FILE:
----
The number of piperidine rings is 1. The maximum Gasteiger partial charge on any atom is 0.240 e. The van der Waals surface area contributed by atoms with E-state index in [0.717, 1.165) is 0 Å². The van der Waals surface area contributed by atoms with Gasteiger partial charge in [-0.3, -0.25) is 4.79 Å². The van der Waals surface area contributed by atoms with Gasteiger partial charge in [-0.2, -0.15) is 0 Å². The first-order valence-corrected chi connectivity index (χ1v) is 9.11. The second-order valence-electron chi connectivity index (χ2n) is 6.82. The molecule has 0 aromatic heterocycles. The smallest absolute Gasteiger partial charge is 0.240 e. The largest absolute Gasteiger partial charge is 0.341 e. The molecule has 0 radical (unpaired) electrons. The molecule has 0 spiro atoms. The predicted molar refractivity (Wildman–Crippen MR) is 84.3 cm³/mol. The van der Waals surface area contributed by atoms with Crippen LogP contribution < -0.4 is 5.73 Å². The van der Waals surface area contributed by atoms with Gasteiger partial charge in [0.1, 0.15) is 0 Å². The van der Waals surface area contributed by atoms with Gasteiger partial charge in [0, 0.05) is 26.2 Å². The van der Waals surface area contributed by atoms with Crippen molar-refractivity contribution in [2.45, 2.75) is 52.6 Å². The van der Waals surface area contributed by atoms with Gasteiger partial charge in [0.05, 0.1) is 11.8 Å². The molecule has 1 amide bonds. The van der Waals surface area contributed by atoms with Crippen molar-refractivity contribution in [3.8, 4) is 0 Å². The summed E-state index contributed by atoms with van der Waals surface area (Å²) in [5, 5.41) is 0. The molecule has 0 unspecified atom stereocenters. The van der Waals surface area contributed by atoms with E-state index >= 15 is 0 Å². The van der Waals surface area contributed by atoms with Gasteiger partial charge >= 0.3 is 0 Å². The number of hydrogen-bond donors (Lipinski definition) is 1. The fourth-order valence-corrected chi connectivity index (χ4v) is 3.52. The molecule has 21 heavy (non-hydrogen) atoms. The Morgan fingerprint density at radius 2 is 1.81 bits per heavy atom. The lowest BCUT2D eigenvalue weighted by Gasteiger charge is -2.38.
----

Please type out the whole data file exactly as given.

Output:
The number of piperidine rings is 1. The maximum Gasteiger partial charge on any atom is 0.240 e. The van der Waals surface area contributed by atoms with E-state index in [0.717, 1.165) is 0 Å². The van der Waals surface area contributed by atoms with Gasteiger partial charge in [-0.3, -0.25) is 4.79 Å². The van der Waals surface area contributed by atoms with Gasteiger partial charge in [-0.2, -0.15) is 0 Å². The first-order valence-corrected chi connectivity index (χ1v) is 9.11. The second-order valence-electron chi connectivity index (χ2n) is 6.82. The molecule has 0 aromatic heterocycles. The smallest absolute Gasteiger partial charge is 0.240 e. The largest absolute Gasteiger partial charge is 0.341 e. The molecule has 0 radical (unpaired) electrons. The molecule has 0 spiro atoms. The predicted molar refractivity (Wildman–Crippen MR) is 84.3 cm³/mol. The van der Waals surface area contributed by atoms with Crippen LogP contribution < -0.4 is 5.73 Å². The van der Waals surface area contributed by atoms with Gasteiger partial charge in [0.1, 0.15) is 0 Å². The van der Waals surface area contributed by atoms with Gasteiger partial charge in [0, 0.05) is 26.2 Å². The van der Waals surface area contributed by atoms with Crippen molar-refractivity contribution in [2.45, 2.75) is 52.6 Å². The van der Waals surface area contributed by atoms with Gasteiger partial charge in [0.05, 0.1) is 11.8 Å². The molecule has 1 amide bonds. The van der Waals surface area contributed by atoms with Crippen molar-refractivity contribution in [3.8, 4) is 0 Å². The summed E-state index contributed by atoms with van der Waals surface area (Å²) in [5, 5.41) is 0. The molecule has 0 unspecified atom stereocenters. The van der Waals surface area contributed by atoms with E-state index >= 15 is 0 Å². The van der Waals surface area contributed by atoms with Gasteiger partial charge >= 0.3 is 0 Å². The number of hydrogen-bond donors (Lipinski definition) is 1. The fourth-order valence-corrected chi connectivity index (χ4v) is 3.52. The molecule has 21 heavy (non-hydrogen) atoms. The Morgan fingerprint density at radius 2 is 1.81 bits per heavy atom. The lowest BCUT2D eigenvalue weighted by Gasteiger charge is -2.38.